Ghost Town ‚Picknic‘ á la Erdogan: Turkey’s Leader Pushes Cyprus Toward ‘Two Separate States’ Solution

Written by | Tuesday, November 17th, 2020
@Eubulletin

Cyprus should aim for a permanent “two-state” division of the island, Turkey’s president Recep Tayyip Erdo?an said during a visit Sunday (15 November) to the breakaway Turkish-held north, which was condemned as a provocation by the internationally recognised Greek-speaking south. “There are two peoples and two separate states in Cyprus,” he said while attending the 37th anniversary of the self-proclaimed Turkish Republic of Northern Cyprus, which is recognised only by Ankara. “There must be talks for a solution on the basis of two separate states,” argued Erdo?an before later heading to the beachfront area of Varosha in the north, a one-time luxury resort turned ghost town along the United Nations buffer zone that has divided the Mediterranean island since Turkey’s 1974 invasion of the north.
His comments marked a further setback to hopes for an eventual reunification of the island which is split between the Greek-speaking EU-member Republic of Cyprus that controls the island’s southern two-thirds, and the north occupied by Turkey since 1974. The EU, which has threatened to impose sanctions on Turkey next month over its oil and gas exploration activities in the Eastern Mediterranean, admitted Cyprus into the bloc in 2004. “The EU’s message is very clear: there is no alternative to a comprehensive settlement of the Cyprus problem other than on the basis of relevant UN Security Council Resolutions,” EU foreign policy chief Josep Borrell criticised the Turkish leader’s visit. Cyprus President Nicos Anastasiades condemned Erdogan’s visit that served to “torpedo” UN-led efforts to work toward resolving “the Cyprus problem” in talks between Greek and Turkish Cypriots, Ankara, Athens and former colonial power London.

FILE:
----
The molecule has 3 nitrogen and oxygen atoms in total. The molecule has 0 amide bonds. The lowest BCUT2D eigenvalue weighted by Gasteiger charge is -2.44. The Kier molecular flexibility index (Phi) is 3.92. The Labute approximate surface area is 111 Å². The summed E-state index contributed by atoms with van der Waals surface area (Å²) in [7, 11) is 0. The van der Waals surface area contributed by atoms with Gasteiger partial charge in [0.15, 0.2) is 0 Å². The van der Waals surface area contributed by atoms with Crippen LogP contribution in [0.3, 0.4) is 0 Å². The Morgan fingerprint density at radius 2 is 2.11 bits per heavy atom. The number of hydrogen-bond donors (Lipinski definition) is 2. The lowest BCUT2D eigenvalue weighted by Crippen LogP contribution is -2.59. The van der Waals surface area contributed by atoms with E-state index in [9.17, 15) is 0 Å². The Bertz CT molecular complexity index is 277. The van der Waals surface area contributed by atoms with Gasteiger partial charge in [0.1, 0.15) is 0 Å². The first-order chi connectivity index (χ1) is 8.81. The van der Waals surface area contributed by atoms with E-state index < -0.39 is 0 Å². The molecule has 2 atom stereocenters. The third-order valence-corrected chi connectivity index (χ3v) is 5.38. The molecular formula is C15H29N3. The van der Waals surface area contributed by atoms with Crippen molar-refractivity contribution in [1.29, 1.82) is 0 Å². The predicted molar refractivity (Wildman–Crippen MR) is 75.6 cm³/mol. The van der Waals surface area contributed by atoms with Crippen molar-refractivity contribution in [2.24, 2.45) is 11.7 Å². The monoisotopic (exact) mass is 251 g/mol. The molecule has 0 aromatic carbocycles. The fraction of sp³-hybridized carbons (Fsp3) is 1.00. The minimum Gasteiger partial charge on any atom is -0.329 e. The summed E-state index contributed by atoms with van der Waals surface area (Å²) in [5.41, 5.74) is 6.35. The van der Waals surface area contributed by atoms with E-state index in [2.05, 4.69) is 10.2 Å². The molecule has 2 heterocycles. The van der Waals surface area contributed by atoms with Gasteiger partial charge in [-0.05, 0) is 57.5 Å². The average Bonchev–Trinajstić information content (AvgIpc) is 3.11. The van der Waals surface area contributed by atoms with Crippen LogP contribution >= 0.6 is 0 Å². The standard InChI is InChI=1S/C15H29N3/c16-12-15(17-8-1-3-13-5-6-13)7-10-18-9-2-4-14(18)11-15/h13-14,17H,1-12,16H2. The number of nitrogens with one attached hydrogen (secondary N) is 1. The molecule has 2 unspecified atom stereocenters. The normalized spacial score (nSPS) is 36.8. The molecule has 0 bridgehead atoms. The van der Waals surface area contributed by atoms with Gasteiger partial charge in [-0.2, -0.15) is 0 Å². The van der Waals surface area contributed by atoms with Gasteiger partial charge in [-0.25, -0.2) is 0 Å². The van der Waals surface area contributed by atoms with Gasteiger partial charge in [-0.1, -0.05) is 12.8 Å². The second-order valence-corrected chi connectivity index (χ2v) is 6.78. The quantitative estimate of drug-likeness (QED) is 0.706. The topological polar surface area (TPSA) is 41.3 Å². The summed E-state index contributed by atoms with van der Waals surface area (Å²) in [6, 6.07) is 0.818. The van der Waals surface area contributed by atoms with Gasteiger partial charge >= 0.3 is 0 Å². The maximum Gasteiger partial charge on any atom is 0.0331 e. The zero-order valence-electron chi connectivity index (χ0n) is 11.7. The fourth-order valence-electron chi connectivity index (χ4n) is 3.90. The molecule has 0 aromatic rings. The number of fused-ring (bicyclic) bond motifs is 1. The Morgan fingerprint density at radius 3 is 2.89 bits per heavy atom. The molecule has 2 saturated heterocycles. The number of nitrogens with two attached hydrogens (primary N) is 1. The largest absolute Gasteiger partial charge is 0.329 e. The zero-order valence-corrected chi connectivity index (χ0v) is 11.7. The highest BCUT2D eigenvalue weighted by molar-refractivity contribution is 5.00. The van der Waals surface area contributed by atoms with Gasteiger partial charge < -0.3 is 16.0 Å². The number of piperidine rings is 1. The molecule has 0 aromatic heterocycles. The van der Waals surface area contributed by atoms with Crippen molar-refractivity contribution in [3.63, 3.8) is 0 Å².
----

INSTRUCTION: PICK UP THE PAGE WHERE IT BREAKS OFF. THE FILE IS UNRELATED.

Meanwhile, Erdo?an’s visit to Varosha, a long-abandoned beach resort that was once the playground of celebrities and dubbed a “jewel of the Mediterranean”, has also raised eyebrows. On this occasion, local authorities announced they are to open the coastal section of the long-fenced-off disputed town in a move that was condemned as a “provocation without precedent” by the Republic of Cyprus. “In this respect we deplore today’s actions regarding” Varosha and “statements contradicting the UN principles for a settlement of the Cyprus question. They will cause greater distrust and tension in the region and should be urgently reversed”, Josep Borrell said. In the south, Greek Cypriots demonstrated against Erdo?an’s visit – and the Turkish leader‘s increasingly assertive stance – but also in the north, where many Turkish Cypriots resent Ankara’s interference in the island’s politics – “No interference! Freedom for all!” hundreds of them chanted in northern Nicosia.

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EUROPE'S NEIGHBORHOOD

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